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The retained executive recruiter is like a casting director for the client. The recruiter wants to know: “Can I see putting the candidate on stage with the client?” Recruiters will have a handle on the organization’s leadership priorities and sensibilities but will be less able to speak about all the details of a job or organization—which you can learn from the hiring manager (if you make it onto that stage!). There is an aspect of long-term value to discussing a new position with a recruiter.

Is your resume not achieving you the results you want in the executive job market? If you’re not getting traction from executive recruiters, you could be succumbing to one of these 20 common executive resume pitfalls. Take a fresh look at your resume and see if you can spot any of these recruiter faux-pas.

 

1. Offering Up Personal Details

If you’re an executive who has conducted a job search, you know the key to success is to get noticed. Be a “mover” and a “shaker” in your industry or profession. Executive search consultants are seeking thought leaders and top professionals within their industry. To be recognized as such, you must be continuously networking, evolving your knowledge, and staying abreast of industry trends. There are numerous tactics you can incorporate to improve your visibility and increase your professional network.

Interviews…interesting topic, isn’t it? I get asked very often….how to crack an interview! For starters, an interview is a view of each other (the company & the candidate getting to know each other)…it is NOT a one-sided conversation…often, one sees very senior folks sitting in interviews like timid rabbits waiting for permission to eat cabbage rather than playing offense!

As a leadership development coach and Executive Director of BlueSteps Executive Career Services, I constantly work with professionals who are seeking coveted positions in the C-suite for the first time. They often have had highly successful careers as Directors and Vice Presidents, but for whatever reason, struggle to attain their next career milestone as a C-level executive. This can be of course frustrating, especially for productive, accomplished individuals, most of whom have been working toward a top leadership position for their entire careers.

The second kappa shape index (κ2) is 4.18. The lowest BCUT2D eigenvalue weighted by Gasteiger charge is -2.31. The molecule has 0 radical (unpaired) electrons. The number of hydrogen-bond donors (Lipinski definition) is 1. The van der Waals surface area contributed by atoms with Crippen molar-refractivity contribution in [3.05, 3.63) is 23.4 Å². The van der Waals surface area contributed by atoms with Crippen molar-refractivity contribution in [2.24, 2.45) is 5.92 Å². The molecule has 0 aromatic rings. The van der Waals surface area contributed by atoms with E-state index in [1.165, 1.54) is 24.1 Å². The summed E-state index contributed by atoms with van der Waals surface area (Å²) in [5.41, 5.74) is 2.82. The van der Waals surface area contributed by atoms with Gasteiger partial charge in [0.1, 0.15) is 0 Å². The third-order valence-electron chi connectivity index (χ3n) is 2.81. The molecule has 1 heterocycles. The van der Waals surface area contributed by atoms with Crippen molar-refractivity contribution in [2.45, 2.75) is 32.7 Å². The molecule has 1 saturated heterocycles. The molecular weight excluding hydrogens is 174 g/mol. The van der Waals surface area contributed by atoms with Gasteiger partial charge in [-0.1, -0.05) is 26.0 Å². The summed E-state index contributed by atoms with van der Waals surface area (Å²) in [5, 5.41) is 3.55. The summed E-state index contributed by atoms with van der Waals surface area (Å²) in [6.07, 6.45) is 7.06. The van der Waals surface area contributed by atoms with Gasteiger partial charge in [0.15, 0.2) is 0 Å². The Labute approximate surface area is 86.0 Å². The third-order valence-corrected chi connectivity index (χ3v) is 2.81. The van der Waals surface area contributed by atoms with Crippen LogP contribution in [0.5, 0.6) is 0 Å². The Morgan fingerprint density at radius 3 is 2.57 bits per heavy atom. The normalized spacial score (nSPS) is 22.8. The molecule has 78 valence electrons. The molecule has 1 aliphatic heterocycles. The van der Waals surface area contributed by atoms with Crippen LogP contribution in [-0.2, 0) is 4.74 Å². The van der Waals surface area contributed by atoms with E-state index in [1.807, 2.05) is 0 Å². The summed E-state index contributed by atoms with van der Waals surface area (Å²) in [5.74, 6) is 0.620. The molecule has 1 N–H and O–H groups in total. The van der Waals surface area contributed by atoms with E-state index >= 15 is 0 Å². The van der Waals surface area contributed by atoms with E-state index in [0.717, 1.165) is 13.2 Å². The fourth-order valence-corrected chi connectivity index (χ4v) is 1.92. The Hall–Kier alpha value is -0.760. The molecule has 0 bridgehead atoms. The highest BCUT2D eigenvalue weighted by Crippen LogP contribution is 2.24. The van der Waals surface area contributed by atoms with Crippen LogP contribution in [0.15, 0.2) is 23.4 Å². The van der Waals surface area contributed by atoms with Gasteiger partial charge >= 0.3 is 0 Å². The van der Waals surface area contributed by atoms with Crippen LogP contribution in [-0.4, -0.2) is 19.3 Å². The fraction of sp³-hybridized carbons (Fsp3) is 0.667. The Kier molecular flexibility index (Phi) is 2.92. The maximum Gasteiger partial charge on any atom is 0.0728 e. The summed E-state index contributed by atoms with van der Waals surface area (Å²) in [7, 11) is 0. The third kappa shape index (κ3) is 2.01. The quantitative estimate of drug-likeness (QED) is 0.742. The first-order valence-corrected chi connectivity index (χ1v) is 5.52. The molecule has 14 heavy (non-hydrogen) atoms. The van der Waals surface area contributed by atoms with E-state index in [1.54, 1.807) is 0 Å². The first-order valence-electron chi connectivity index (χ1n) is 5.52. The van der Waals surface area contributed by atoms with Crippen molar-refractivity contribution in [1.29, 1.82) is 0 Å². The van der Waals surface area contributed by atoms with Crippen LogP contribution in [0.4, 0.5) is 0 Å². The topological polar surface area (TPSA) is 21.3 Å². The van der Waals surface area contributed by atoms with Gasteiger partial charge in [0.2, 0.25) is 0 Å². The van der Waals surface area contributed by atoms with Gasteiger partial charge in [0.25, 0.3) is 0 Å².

If you’re an executive who has conducted a job search, you know the key to success is to get noticed. Be a “mover” and a “shaker” in your industry or profession. Executive search consultants are seeking thought leaders and top professionals within their industry. To be recognized as such, you must be continuously networking, evolving your knowledge, and staying abreast of industry trends. There are numerous tactics you can incorporate to improve your visibility and increase your professional network.

If the time has come to accelerate your career and you are ready for a change, chances are you’ve considered reaching out to executive search firms.

Partnering with executive search firms can be an excellent way to expedite your search and begin exploring opportunities, but it’s best to carefully plan your approach. Read on to discover some top tips to consider when reaching out to executive search firms.

Executive Search Firms

1. Make sure your resume reflects your fitness for precise future opportunities.

Executive interview success doesn’t happen by chance. It requires careful research, strategic planning and a plethora of preparation. There are proactive steps that candidates can take at every step of the process to increase their chances of success: from pre-interview research and perfecting their first impressions to learning how to expertly navigate challenging questions and knowing how to conduct post-interview follow-up.

There are many interview pitfalls that executive candidates can succumb to, so for those with interviews on the horizon, BlueSteps presents this checklist of do’s and don’ts for prospective executive interview candidates:

As an executive career coach, I often encounter entrepreneurs who have left the corporate realm to launch their own business ventures. For a variety of reasons, some want to transition back to a corporate role, but they're unsure of how to go about it.

Driven and innovative business leaders sometimes seek room for experimentation. Entrepreneurship allows them to explore a passion they were unable to focus on working in a demanding role for a corporation. If the venture takes off, they stay, or they eventually sell the business. If it doesn't, they seek employment again.

Life’s all about timing, isn’t it? The number of times my friends have expressed regret over leaving the ship they thought was sinking, only to find that the men standing on board received out-of-turn promotions & huge bonuses, is not funny! At the same time, an equal number of them have poured out their sorrow (over a round of drinks at a bar) on the opportunities they did not capitalize on at the right time! So, the moot point is…when do you move on? I spent time on this topic recently, and here’s a compendium of my findings.

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